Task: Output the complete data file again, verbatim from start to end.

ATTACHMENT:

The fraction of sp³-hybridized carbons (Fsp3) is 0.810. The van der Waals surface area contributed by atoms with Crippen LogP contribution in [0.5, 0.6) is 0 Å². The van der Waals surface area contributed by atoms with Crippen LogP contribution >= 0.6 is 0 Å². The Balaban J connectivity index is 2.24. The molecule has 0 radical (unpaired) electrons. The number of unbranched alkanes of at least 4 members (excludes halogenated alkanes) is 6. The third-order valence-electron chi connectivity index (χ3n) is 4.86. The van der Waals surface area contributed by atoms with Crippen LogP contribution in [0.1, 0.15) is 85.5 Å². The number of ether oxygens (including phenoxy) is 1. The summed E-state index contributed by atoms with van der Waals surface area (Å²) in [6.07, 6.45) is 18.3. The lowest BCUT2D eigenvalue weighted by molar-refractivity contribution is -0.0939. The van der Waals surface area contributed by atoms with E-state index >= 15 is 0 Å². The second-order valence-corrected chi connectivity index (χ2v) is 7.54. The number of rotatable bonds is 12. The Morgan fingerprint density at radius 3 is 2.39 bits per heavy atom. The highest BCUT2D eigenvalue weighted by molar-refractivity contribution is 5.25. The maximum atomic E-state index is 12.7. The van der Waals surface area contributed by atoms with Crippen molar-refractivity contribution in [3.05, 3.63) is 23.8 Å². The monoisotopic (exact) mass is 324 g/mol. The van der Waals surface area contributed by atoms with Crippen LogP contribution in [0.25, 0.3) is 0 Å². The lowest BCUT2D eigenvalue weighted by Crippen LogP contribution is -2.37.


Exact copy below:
The fraction of sp³-hybridized carbons (Fsp3) is 0.810. The van der Waals surface area contributed by atoms with Crippen LogP contribution in [0.5, 0.6) is 0 Å². The van der Waals surface area contributed by atoms with Crippen LogP contribution >= 0.6 is 0 Å². The Balaban J connectivity index is 2.24. The molecule has 0 radical (unpaired) electrons. The number of unbranched alkanes of at least 4 members (excludes halogenated alkanes) is 6. The third-order valence-electron chi connectivity index (χ3n) is 4.86. The van der Waals surface area contributed by atoms with Crippen LogP contribution in [0.1, 0.15) is 85.5 Å². The number of ether oxygens (including phenoxy) is 1. The summed E-state index contributed by atoms with van der Waals surface area (Å²) in [6.07, 6.45) is 18.3. The lowest BCUT2D eigenvalue weighted by molar-refractivity contribution is -0.0939. The van der Waals surface area contributed by atoms with E-state index >= 15 is 0 Å². The second-order valence-corrected chi connectivity index (χ2v) is 7.54. The number of rotatable bonds is 12. The Morgan fingerprint density at radius 3 is 2.39 bits per heavy atom. The highest BCUT2D eigenvalue weighted by molar-refractivity contribution is 5.25. The maximum atomic E-state index is 12.7. The van der Waals surface area contributed by atoms with Crippen molar-refractivity contribution in [3.05, 3.63) is 23.8 Å². The monoisotopic (exact) mass is 324 g/mol. The van der Waals surface area contributed by atoms with Crippen LogP contribution in [0.25, 0.3) is 0 Å². The lowest BCUT2D eigenvalue weighted by Crippen LogP contribution is -2.37.